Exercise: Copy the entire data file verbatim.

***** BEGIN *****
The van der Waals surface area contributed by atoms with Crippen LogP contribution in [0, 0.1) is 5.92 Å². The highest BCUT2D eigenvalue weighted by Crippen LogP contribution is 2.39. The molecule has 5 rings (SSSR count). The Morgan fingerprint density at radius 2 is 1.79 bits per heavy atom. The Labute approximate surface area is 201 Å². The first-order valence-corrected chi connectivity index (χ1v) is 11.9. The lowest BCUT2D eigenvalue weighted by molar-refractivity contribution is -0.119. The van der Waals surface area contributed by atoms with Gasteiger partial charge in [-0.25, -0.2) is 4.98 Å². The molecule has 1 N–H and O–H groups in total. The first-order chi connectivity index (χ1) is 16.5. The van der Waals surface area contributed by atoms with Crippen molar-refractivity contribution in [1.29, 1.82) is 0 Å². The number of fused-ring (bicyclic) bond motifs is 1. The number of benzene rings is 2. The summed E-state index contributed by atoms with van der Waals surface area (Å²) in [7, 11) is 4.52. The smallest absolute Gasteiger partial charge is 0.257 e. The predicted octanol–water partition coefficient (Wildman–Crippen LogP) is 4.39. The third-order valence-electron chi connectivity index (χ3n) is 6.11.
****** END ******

The van der Waals surface area contributed by atoms with Crippen LogP contribution in [0, 0.1) is 5.92 Å². The highest BCUT2D eigenvalue weighted by Crippen LogP contribution is 2.39. The molecule has 5 rings (SSSR count). The Morgan fingerprint density at radius 2 is 1.79 bits per heavy atom. The Labute approximate surface area is 201 Å². The first-order valence-corrected chi connectivity index (χ1v) is 11.9. The lowest BCUT2D eigenvalue weighted by molar-refractivity contribution is -0.119. The van der Waals surface area contributed by atoms with Gasteiger partial charge in [-0.25, -0.2) is 4.98 Å². The molecule has 1 N–H and O–H groups in total. The first-order chi connectivity index (χ1) is 16.5. The van der Waals surface area contributed by atoms with Crippen molar-refractivity contribution in [1.29, 1.82) is 0 Å². The number of fused-ring (bicyclic) bond motifs is 1. The number of benzene rings is 2. The summed E-state index contributed by atoms with van der Waals surface area (Å²) in [7, 11) is 4.52. The smallest absolute Gasteiger partial charge is 0.257 e. The predicted octanol–water partition coefficient (Wildman–Crippen LogP) is 4.39. The third-order valence-electron chi connectivity index (χ3n) is 6.11.